There’s a fascinating extract in the Real Life newsletter about the contemporary manifestation of what Giddens called the double hermeneutic: the two way relationship between expert concepts and lay concepts which means (amongst other things) that the former often drift into being the latter. ‘Algorithm’ is an excellent example of this, as David Beer pointed out a few years ago, with a once technical term coming to stand in for a whole range of social anxieties about the pervasive influence of opaque computational systems. The point in the newsletter concerns the desire of experts to fix these meanings in the face of the diffuse character they inevitably take on when they enter into non-expert discourse:
Unlike social scientists, I tend to like it when terms lose their precise meaning and begin to speak to a larger zeitgeist, a complex of related phenomena, a shared sense of something driving historical change that resists being dissected and contained into sterile lists of component parts. (I often think of those aggressively undialectical analyses as the “There are four ways that computers affect society…” school of social science papers. Really? Only four?) I like the term “vibes,” for instance, because it both describes and exemplifies this drift: how terms like “algorithm” or “Web3” or “influencer” or “vibe” itself stop referring to strictly specific things and become vibes — a way to evoke the structure of feeling around particular developments where technology and society intersect.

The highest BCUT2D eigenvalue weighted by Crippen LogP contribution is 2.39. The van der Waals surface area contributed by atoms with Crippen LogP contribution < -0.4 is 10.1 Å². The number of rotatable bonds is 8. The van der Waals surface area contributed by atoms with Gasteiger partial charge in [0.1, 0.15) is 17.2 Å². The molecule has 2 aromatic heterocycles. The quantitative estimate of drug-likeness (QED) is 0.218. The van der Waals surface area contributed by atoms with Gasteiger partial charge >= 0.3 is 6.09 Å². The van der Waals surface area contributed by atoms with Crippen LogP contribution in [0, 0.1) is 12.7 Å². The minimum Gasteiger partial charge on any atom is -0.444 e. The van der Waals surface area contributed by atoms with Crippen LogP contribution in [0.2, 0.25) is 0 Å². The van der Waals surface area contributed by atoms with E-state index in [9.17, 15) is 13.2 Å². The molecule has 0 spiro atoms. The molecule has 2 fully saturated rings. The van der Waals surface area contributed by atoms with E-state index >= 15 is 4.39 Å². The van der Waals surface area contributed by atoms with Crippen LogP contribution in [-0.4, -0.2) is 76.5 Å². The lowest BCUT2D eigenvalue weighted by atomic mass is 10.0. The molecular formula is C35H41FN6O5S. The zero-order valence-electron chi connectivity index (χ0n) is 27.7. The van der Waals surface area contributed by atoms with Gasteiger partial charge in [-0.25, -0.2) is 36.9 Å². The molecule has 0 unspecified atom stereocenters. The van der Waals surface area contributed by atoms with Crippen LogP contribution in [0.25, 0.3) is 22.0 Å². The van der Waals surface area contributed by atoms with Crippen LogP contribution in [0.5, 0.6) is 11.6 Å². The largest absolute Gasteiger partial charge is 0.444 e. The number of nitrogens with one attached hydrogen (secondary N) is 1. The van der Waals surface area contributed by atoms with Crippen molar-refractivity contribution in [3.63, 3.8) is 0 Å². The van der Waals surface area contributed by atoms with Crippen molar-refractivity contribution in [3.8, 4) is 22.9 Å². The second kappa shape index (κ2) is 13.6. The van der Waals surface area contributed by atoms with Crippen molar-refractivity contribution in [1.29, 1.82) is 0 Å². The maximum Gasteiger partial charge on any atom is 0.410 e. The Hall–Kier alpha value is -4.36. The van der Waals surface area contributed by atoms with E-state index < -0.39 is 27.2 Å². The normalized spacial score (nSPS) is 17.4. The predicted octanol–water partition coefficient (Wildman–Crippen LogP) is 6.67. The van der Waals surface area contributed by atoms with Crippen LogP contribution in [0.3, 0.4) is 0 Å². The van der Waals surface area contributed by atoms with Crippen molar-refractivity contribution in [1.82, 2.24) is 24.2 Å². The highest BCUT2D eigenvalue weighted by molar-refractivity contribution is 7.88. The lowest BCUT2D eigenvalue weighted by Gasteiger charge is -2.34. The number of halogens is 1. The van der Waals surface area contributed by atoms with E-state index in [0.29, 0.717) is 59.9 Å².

Often, when it is a matter of a term of art in some particular field, there is a chorus of academic voices protesting this loss of precision; as a term escapes their bailiwick and becomes vernacular, their frustration seems to mount, and their calls for careful usage come to sound more and more condescending, like a parent telling a child, “There, there, that’s not a toy.” “That’s not what an algorithm is.” It always seems to me that they’re hoping that if they contain the discussion to proper circles, it will be as though the pathogen has been re-sequestered in the lab, and its effects on society at large can be once again treated as purely theoretical. Once a term is in the wild, it no longer merely describes something in a faux-neutral sort of way; it becomes a causal agent and begins to dictate new practices, serving as a recipe.
It’s a matter of controlling the performativity of the concept, attempting to isolate it in an expert setting in order to constrain the capacity of the term to act in the world. Underlying this are two mechanisms increasing the speed of this circulation: the emergence of social novelty (e.g. new technologies, new crises) which lead expert concepts to enter into lay discourse, often through mediators like science communicators or journalists, as well as the increasingly porous quality of expert discourse when more experts are talking more often in public or quasi-public forums about their work. This is why the use of social media by experts isn’t just a matter of getting ideas ‘out there’ but rather a structural transformation in knowledge production which changes how ideas are constituted and circulated in the first place.